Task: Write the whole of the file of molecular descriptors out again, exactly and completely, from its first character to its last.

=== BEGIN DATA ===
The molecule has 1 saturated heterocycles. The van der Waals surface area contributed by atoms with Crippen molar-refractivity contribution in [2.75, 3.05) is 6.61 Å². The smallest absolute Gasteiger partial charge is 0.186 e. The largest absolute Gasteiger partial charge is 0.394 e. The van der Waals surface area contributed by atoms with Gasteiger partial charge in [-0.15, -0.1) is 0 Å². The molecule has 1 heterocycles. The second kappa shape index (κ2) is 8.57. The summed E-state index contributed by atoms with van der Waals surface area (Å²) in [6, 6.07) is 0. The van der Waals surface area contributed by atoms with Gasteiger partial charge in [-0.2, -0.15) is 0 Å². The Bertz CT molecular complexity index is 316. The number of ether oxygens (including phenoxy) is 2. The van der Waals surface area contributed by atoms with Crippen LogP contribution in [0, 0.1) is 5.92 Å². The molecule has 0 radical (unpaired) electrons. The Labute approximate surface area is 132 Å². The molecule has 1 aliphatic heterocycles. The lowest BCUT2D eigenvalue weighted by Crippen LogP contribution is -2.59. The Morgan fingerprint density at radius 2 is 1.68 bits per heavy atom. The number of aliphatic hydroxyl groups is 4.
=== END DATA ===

The molecule has 1 saturated heterocycles. The van der Waals surface area contributed by atoms with Crippen molar-refractivity contribution in [2.75, 3.05) is 6.61 Å². The smallest absolute Gasteiger partial charge is 0.186 e. The largest absolute Gasteiger partial charge is 0.394 e. The van der Waals surface area contributed by atoms with Gasteiger partial charge in [-0.15, -0.1) is 0 Å². The molecule has 1 heterocycles. The second kappa shape index (κ2) is 8.57. The summed E-state index contributed by atoms with van der Waals surface area (Å²) in [6, 6.07) is 0. The van der Waals surface area contributed by atoms with Gasteiger partial charge in [-0.2, -0.15) is 0 Å². The Bertz CT molecular complexity index is 316. The number of ether oxygens (including phenoxy) is 2. The van der Waals surface area contributed by atoms with Crippen LogP contribution in [0, 0.1) is 5.92 Å². The molecule has 0 radical (unpaired) electrons. The Labute approximate surface area is 132 Å². The molecule has 1 aliphatic heterocycles. The lowest BCUT2D eigenvalue weighted by Crippen LogP contribution is -2.59. The Morgan fingerprint density at radius 2 is 1.68 bits per heavy atom. The number of aliphatic hydroxyl groups is 4.